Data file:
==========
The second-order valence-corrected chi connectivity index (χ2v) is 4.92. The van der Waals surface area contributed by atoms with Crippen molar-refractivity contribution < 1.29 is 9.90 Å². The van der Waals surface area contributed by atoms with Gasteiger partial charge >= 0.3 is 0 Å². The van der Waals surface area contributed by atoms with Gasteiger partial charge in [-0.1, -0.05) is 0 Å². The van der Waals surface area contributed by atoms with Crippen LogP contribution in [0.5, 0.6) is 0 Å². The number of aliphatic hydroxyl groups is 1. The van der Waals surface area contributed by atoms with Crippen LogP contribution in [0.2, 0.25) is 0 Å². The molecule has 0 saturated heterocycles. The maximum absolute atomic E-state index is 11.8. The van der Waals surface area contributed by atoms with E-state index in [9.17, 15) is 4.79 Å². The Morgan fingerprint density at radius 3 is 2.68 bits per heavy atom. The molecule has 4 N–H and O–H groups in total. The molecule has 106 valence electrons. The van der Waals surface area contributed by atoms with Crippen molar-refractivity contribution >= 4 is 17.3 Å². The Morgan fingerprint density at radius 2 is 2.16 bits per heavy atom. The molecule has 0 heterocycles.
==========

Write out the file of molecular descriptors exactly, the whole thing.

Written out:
The second-order valence-corrected chi connectivity index (χ2v) is 4.92. The van der Waals surface area contributed by atoms with Crippen molar-refractivity contribution < 1.29 is 9.90 Å². The van der Waals surface area contributed by atoms with Gasteiger partial charge >= 0.3 is 0 Å². The van der Waals surface area contributed by atoms with Gasteiger partial charge in [-0.1, -0.05) is 0 Å². The van der Waals surface area contributed by atoms with Crippen LogP contribution in [0.5, 0.6) is 0 Å². The number of aliphatic hydroxyl groups is 1. The van der Waals surface area contributed by atoms with Crippen LogP contribution in [0.2, 0.25) is 0 Å². The molecule has 0 saturated heterocycles. The maximum absolute atomic E-state index is 11.8. The van der Waals surface area contributed by atoms with E-state index in [9.17, 15) is 4.79 Å². The Morgan fingerprint density at radius 3 is 2.68 bits per heavy atom. The molecule has 4 N–H and O–H groups in total. The molecule has 106 valence electrons. The van der Waals surface area contributed by atoms with Crippen molar-refractivity contribution >= 4 is 17.3 Å². The Morgan fingerprint density at radius 2 is 2.16 bits per heavy atom. The molecule has 0 heterocycles.